To follow on from Clive Turpin’s last blog on Personal Reformulations (PRs), he shares some thoughts the Catalyse PR therapists have put together about preparation for a PR.
In this we attend to the questions:
Is there anything I can do to prepare for my Personal Reformulation?
What things might be helpful to consider before undertaking my Personal Reformulation?
These are really important questions and the details below attempt to provide some answers. Firstly there are some practicalities that can be useful to think about.
Timing: When should I arrange to have a PR?
What feels important here is that you will have the time and space to think and reflect, not only in the session, but afterwards too. This helps you to make full use of the richness of what is explored in the session and to give yourself as much of an opportunity to reflect and use the work to support recognition and work towards change. Therefore periods of increased stress or workload or study might not be the best time to undertake your PR.
Who do I see for a PR?: Choosing a therapist
For those doing Doctorate of Clinical Psychology courses, or CAT Skills courses, which have an agreement with Catalyse to provide PRs, there is information on our PR therapists on the Catalyse website to help you decide who to see and where this will be. Sometimes locality and convenience can feel important as well as distance from your local area. The gender or other characteristics of the therapist may be important to you. Their current or past areas of work may also be something that feels relevant to your choice.
If you don’t have access to the Catalyse PR therapists through your course but would like to work with one of us, you can contact us to explore options. Alternatively you can check ACAT’s listing of accredited members providing private therapy in your area. You can ask those you approach whether they have experience of providing PRs. The link for this listing is here.
Aims: What do I want to get out of a PR?
Prior to the PR it can be very helpful to reflect on what you would like to get from the sessions in a general sense and also consider any specific goals. Taking some time to reflect on your relational patterns, with yourself and with others, can also be very helpful. You might think about things that regularly occur that you would like to explore, understand better, and work towards changing. This could focus on a particular pattern or feeling that you struggle with or that gets stuck.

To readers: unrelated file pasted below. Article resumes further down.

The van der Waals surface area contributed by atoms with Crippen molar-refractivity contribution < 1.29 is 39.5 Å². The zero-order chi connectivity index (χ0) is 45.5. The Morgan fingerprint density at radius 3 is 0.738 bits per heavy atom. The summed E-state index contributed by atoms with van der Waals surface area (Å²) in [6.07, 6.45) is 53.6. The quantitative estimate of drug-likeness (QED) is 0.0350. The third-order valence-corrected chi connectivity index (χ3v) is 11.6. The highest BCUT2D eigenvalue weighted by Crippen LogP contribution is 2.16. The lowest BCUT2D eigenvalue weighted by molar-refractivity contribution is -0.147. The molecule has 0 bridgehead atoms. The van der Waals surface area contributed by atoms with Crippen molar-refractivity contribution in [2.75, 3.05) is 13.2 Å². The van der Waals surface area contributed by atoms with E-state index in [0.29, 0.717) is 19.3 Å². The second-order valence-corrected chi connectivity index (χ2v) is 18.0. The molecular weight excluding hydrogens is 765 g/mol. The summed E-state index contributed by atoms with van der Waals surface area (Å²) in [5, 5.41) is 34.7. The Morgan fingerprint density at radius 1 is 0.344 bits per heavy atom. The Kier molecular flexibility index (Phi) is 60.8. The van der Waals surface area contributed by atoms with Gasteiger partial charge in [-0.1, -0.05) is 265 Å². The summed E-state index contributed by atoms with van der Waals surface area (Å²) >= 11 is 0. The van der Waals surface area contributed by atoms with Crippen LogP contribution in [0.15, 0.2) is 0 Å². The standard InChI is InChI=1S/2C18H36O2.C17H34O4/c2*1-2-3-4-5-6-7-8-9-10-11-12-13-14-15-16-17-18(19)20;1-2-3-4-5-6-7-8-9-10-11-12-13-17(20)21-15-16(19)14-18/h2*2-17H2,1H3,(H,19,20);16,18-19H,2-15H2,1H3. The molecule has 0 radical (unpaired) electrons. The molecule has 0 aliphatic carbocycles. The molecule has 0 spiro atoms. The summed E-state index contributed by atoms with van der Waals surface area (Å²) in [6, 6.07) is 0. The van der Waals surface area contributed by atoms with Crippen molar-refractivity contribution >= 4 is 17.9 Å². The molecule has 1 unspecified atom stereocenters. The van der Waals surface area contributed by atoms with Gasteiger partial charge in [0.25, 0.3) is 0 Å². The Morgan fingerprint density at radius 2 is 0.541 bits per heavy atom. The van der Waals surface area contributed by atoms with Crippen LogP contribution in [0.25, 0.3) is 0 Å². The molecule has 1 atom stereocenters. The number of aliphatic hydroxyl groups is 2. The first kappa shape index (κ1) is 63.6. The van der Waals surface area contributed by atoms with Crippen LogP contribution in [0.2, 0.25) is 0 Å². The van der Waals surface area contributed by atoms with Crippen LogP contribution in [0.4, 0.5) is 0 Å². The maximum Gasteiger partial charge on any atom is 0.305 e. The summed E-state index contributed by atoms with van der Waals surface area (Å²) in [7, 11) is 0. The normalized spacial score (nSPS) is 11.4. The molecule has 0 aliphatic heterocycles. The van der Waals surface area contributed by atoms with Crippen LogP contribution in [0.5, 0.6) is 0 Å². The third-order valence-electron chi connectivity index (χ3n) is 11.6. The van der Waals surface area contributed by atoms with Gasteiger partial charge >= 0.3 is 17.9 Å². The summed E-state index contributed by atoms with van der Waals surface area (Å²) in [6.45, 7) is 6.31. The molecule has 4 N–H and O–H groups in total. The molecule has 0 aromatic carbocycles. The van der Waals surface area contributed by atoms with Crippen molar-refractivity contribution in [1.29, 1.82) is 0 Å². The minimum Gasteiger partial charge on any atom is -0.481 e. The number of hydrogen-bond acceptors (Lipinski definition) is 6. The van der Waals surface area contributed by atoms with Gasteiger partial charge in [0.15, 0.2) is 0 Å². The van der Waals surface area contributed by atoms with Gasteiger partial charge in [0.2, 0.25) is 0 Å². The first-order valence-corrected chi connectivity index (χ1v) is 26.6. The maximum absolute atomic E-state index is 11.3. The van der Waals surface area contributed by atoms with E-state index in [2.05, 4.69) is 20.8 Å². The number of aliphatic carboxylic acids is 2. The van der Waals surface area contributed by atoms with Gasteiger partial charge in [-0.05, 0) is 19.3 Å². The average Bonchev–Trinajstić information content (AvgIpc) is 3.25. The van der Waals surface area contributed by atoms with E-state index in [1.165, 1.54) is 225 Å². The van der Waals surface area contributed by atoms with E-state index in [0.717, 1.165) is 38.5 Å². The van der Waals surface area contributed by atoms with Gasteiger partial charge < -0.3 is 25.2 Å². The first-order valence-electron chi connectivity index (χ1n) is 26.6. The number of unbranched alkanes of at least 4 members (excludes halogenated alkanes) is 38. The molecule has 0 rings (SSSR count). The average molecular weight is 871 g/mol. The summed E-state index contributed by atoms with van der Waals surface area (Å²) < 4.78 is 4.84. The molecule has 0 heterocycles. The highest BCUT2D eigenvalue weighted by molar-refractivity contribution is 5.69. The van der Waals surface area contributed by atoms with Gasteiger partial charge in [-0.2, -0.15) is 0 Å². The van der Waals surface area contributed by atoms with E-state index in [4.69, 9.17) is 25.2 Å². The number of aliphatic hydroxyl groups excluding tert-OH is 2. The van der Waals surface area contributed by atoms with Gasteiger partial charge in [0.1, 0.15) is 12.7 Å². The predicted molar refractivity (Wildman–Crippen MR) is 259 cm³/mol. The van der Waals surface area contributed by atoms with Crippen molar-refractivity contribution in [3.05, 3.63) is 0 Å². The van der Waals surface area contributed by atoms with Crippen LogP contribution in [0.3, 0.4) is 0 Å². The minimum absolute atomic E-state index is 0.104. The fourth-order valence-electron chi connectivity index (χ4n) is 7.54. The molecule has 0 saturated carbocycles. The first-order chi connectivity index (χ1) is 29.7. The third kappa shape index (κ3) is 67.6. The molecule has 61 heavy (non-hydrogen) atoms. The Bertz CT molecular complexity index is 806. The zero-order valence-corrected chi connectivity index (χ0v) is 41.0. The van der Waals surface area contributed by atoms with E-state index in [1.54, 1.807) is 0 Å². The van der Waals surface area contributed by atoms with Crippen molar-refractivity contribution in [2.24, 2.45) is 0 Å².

What tools are available to help me get the most out of a PR?
It might be helpful to look through the Psychotherapy File prior to the meeting. This is a standard CAT tool developed by Tony Ryle and is available from your PR therapist on request. This can be a useful aid to recognising repeated patterns of relating and how you manage currently. Your reflections can then inform the initial conversation of the PR and help to establish an agreed focus.
There are other tools which are used to aid self reflection in the CAT model, including the Psychosocial Checklist and the Helper’s Dance (Potter 2013). Again you may want to look at these before the meeting. However the main focus of the PR is more likely to be the narrative that develops between you and the PR therapist through your conversation, so don’t worry if you haven’t been able to look at these other tools.
Let us know if this information has been useful in preparing for your PR.
If you’ve had a Personal Reformulation and want to share what helped you feel ready and make the most of it, let us know, or feel free to leave a comment below.
Clive Turpin, representing the Catalyse PR therapists.
You can follow Clive on Twitter: @Clive_Turpin